Is it suitable using STI?

I have problems on a simple design problem.
I have many companies. Each company have one or more commercial
activity.
Activities types are: ecommerce, local unit, television, automatic
vending machines, and so on.
Company may have one or more ecommerce activity or one or more local
unit activity, one ormore vending machines, etc.
How can I model this scenario?
Company has_many ecommerce has_many local_units has_many televisions and
so on?

On Thu, May 10, 2012 at 10:57 AM, Mauro [email protected] wrote:

I have problems on a simple design problem.
I have many companies. Each company have one or more commercial activity.
Activities types are: ecommerce, local unit, television, automatic
vending machines, and so on.

So can each Company have many CommercialActivities

Then… CommercialActivity is STI, which means it has a type column and
sub-types can be ECommerceActivity, TelevisionActivity, etc…

The only warning is that if each type is dramatically different, you
might
want to investigate doing it with multiple tables so you dont have a lot
of
redundant fields trying model things with additional attributes that
aren’t
shared.

I think this post might help you
http://stackoverflow.com/questions/1634668/multiple-table-inheritance-vs-single-table-inheritance-in-ruby-on-rails


Greg A.
http://twitter.com/akinsgre

On 10 May 2012 16:05, Greg A. [email protected] wrote:

So can each Company have many CommercialActivities

http://stackoverflow.com/questions/1634668/multiple-table-inheritance-vs-single-table-inheritance-in-ruby-on-rails

You can also use a project of mine (Super STI) to help you. It helps you
use STI in Rails while keeping your database clean. Read about it at
https://github.com/ihid/super_sti and
http://www.ihid.co.uk/projects/super_sti

Message me off-list if you want some help with using it.

On 10 May 2012 16:26, Mauro [email protected] wrote:

redundant fields trying model things with additional attributes that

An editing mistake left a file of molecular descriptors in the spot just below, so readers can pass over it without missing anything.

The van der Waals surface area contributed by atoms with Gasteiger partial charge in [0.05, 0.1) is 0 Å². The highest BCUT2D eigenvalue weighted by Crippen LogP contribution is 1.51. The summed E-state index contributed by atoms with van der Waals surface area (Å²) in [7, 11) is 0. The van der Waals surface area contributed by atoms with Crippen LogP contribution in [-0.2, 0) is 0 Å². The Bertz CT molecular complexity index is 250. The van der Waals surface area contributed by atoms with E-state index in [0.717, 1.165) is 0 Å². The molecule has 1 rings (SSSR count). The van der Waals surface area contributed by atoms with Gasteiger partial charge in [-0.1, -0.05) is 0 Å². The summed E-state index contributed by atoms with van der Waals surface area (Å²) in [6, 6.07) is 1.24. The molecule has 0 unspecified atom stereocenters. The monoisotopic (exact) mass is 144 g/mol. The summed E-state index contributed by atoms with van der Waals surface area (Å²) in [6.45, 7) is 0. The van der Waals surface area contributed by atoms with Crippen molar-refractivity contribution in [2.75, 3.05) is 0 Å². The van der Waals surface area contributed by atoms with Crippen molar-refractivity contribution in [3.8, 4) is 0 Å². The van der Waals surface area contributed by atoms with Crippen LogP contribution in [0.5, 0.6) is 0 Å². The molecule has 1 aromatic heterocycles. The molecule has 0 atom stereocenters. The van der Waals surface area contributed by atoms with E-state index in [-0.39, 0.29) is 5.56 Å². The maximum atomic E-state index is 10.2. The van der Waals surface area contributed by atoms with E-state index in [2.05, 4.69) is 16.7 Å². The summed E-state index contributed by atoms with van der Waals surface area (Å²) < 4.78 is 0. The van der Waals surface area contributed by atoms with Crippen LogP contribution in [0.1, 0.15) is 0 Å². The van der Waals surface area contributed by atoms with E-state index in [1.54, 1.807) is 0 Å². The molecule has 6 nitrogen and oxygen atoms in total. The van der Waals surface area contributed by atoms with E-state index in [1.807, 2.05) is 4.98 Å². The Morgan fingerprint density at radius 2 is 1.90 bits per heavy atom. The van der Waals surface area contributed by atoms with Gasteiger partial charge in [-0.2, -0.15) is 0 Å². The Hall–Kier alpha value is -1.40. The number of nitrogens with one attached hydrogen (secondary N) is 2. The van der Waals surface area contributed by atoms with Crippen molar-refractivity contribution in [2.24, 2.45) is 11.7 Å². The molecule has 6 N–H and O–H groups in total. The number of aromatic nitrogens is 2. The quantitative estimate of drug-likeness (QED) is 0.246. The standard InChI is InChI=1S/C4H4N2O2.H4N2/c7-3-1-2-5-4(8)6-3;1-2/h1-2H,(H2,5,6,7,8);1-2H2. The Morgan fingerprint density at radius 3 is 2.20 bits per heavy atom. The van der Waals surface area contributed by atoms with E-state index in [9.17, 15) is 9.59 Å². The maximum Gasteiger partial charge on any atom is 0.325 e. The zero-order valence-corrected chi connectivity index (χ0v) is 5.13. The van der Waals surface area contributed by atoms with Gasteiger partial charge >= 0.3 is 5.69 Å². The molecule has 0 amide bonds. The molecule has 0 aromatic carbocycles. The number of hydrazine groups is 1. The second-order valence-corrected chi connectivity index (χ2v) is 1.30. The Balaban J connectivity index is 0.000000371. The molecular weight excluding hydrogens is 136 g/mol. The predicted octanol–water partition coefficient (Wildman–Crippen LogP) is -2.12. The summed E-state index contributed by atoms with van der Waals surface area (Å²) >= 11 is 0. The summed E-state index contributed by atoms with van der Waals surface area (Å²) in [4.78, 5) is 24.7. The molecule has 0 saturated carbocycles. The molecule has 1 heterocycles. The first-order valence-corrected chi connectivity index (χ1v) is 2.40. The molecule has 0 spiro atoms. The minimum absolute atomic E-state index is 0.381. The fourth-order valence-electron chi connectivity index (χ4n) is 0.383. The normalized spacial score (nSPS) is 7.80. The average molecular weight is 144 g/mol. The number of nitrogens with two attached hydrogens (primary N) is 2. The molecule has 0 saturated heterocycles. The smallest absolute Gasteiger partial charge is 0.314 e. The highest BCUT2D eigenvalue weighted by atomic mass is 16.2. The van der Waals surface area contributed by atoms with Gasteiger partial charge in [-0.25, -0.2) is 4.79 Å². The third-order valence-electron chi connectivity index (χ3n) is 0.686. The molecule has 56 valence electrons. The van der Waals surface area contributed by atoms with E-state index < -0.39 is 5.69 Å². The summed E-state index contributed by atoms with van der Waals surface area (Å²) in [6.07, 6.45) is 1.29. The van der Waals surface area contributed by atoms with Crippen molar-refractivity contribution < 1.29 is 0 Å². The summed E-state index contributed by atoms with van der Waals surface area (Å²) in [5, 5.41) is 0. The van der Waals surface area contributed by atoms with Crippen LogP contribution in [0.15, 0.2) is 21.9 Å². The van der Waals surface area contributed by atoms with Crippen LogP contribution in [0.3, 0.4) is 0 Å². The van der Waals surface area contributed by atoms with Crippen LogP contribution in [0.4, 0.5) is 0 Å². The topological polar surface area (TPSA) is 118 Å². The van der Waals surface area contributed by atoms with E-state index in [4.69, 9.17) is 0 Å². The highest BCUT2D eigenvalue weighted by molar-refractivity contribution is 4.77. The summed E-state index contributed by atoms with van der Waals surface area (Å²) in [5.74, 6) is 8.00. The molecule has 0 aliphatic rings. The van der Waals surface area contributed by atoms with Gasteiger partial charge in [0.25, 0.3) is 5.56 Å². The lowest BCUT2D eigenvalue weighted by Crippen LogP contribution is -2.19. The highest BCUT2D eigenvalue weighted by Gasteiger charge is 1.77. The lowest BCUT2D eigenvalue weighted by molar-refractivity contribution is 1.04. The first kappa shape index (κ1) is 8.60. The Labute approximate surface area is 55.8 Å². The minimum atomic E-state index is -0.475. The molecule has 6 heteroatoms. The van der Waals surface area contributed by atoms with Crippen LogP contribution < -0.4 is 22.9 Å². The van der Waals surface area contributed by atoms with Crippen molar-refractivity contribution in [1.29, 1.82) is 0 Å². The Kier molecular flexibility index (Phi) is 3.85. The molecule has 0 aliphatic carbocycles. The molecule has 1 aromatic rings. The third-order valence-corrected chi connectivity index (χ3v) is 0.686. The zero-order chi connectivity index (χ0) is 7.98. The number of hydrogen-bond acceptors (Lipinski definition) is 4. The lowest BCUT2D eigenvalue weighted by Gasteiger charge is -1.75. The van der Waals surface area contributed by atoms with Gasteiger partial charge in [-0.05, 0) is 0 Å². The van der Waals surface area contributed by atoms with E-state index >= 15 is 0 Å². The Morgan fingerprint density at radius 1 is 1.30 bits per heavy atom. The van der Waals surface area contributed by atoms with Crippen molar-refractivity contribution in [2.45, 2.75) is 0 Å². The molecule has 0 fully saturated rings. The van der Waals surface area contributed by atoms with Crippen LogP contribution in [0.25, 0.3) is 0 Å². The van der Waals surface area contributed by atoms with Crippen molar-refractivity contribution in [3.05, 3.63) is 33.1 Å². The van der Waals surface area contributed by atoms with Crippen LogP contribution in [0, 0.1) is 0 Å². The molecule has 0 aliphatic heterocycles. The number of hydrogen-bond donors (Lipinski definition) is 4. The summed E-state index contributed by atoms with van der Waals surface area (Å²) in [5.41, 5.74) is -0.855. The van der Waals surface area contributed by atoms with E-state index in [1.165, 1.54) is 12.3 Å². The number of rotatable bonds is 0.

aren’t
shared.

Yes the problem is that television, ecommerce, etc. they don’t share
the same attributes.

Use a polymorphic link table.

So tables:
companies: (name:string)
company_activities: (company_id:int, activity_id:int,
activity_type:string)
television_activities(…)
ecommerce_activitiies(…)

Models:
class Company < ActiveRecord::Base
has_many :company_activities
has_many :activities, through: company_activities
end

class CompanyActivity < ActiveRecord::Base
belongs_to :company
belongs_to :activity, polymorphic:true
end

and then lots of:

class TelevisionActivity < ActiveRecord::Base
has_many :company_activities
has_many :companies, through: company_activities
end

class EcommerceActivity < ActiveRecord::Base
has_many :company_activities
has_many :companies, through: company_activities
end

etc

Those could all inherit from Activity if you want to use STI, but they
don’t need to.

On 10 May 2012 17:05, Greg A. [email protected] wrote:

So can each Company have many CommercialActivities

Then… CommercialActivity is STI, which means it has a type column and
sub-types can be ECommerceActivity, TelevisionActivity, etc…

The only warning is that if each type is dramatically different, you might
want to investigate doing it with multiple tables so you dont have a lot of
redundant fields trying model things with additional attributes that aren’t
shared.

Yes the problem is that television, ecommerce, etc. they don’t share
the same attributes.

On 11 May 2012 09:12, Mauro [email protected] wrote:

Sorry for my ignorance, in your example have you forgot Activity model
and activities table?

ok, sorry they don’t need.

Sorry for my ignorance, in your example have you forgot Activity model
and activities table?